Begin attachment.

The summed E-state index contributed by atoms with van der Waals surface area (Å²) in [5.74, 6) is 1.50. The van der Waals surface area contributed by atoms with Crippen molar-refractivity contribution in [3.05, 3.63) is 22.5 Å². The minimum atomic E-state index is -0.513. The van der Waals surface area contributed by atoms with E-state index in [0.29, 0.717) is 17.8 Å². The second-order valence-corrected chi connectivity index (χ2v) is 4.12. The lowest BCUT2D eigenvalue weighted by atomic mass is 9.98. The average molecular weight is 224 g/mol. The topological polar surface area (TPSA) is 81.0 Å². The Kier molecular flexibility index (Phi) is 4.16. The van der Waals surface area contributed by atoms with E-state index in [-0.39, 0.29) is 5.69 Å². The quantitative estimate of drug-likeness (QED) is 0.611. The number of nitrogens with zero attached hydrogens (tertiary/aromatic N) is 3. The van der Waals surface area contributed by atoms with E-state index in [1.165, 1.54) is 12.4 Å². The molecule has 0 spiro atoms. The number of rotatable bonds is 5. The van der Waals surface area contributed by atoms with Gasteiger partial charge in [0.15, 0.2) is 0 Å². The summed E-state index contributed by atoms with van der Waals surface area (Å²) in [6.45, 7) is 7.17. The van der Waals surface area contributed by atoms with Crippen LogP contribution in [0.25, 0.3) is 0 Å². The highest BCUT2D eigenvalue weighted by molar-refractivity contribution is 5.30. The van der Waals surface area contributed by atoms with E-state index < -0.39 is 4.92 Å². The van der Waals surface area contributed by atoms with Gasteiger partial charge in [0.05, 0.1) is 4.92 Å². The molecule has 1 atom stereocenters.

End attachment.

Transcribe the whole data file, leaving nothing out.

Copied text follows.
The summed E-state index contributed by atoms with van der Waals surface area (Å²) in [5.74, 6) is 1.50. The van der Waals surface area contributed by atoms with Crippen molar-refractivity contribution in [3.05, 3.63) is 22.5 Å². The minimum atomic E-state index is -0.513. The van der Waals surface area contributed by atoms with E-state index in [0.29, 0.717) is 17.8 Å². The second-order valence-corrected chi connectivity index (χ2v) is 4.12. The lowest BCUT2D eigenvalue weighted by atomic mass is 9.98. The average molecular weight is 224 g/mol. The topological polar surface area (TPSA) is 81.0 Å². The Kier molecular flexibility index (Phi) is 4.16. The van der Waals surface area contributed by atoms with E-state index in [-0.39, 0.29) is 5.69 Å². The quantitative estimate of drug-likeness (QED) is 0.611. The number of nitrogens with zero attached hydrogens (tertiary/aromatic N) is 3. The van der Waals surface area contributed by atoms with E-state index in [1.165, 1.54) is 12.4 Å². The molecule has 0 spiro atoms. The number of rotatable bonds is 5. The van der Waals surface area contributed by atoms with Gasteiger partial charge in [0.15, 0.2) is 0 Å². The summed E-state index contributed by atoms with van der Waals surface area (Å²) in [6.45, 7) is 7.17. The van der Waals surface area contributed by atoms with Crippen LogP contribution in [0.25, 0.3) is 0 Å². The highest BCUT2D eigenvalue weighted by molar-refractivity contribution is 5.30. The van der Waals surface area contributed by atoms with E-state index < -0.39 is 4.92 Å². The van der Waals surface area contributed by atoms with Gasteiger partial charge in [0.05, 0.1) is 4.92 Å². The molecule has 1 atom stereocenters.